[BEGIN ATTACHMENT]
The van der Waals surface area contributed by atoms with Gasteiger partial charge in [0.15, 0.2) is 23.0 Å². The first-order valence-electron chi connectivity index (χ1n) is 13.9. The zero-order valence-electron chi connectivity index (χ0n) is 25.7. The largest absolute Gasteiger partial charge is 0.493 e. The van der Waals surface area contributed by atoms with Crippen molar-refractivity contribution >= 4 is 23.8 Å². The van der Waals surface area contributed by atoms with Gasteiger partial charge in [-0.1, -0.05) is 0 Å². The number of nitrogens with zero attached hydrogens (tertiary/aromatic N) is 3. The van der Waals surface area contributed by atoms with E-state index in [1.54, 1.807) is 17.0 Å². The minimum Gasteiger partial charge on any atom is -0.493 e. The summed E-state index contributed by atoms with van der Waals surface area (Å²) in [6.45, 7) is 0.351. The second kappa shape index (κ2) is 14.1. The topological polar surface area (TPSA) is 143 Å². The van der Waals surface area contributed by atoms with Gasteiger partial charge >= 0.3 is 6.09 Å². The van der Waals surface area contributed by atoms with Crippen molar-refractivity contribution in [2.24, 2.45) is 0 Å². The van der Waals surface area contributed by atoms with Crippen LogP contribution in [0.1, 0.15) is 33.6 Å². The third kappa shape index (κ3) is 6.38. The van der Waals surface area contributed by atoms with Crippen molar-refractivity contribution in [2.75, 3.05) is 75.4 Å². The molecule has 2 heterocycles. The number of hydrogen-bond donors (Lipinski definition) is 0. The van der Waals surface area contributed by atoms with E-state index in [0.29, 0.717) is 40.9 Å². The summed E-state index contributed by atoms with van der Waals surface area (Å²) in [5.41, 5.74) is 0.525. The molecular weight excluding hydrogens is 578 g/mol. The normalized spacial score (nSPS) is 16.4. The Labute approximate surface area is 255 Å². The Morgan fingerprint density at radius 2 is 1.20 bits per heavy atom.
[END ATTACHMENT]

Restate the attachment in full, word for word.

The van der Waals surface area contributed by atoms with Gasteiger partial charge in [0.15, 0.2) is 23.0 Å². The first-order valence-electron chi connectivity index (χ1n) is 13.9. The zero-order valence-electron chi connectivity index (χ0n) is 25.7. The largest absolute Gasteiger partial charge is 0.493 e. The van der Waals surface area contributed by atoms with Crippen molar-refractivity contribution >= 4 is 23.8 Å². The van der Waals surface area contributed by atoms with Gasteiger partial charge in [-0.1, -0.05) is 0 Å². The number of nitrogens with zero attached hydrogens (tertiary/aromatic N) is 3. The van der Waals surface area contributed by atoms with E-state index in [1.54, 1.807) is 17.0 Å². The minimum Gasteiger partial charge on any atom is -0.493 e. The summed E-state index contributed by atoms with van der Waals surface area (Å²) in [6.45, 7) is 0.351. The second kappa shape index (κ2) is 14.1. The topological polar surface area (TPSA) is 143 Å². The van der Waals surface area contributed by atoms with Gasteiger partial charge >= 0.3 is 6.09 Å². The van der Waals surface area contributed by atoms with Crippen molar-refractivity contribution in [2.24, 2.45) is 0 Å². The van der Waals surface area contributed by atoms with Crippen LogP contribution in [0.1, 0.15) is 33.6 Å². The third kappa shape index (κ3) is 6.38. The van der Waals surface area contributed by atoms with Crippen molar-refractivity contribution in [2.75, 3.05) is 75.4 Å². The molecule has 2 heterocycles. The number of hydrogen-bond donors (Lipinski definition) is 0. The van der Waals surface area contributed by atoms with E-state index in [0.29, 0.717) is 40.9 Å². The summed E-state index contributed by atoms with van der Waals surface area (Å²) in [5.41, 5.74) is 0.525. The molecular weight excluding hydrogens is 578 g/mol. The normalized spacial score (nSPS) is 16.4. The Labute approximate surface area is 255 Å². The Morgan fingerprint density at radius 2 is 1.20 bits per heavy atom.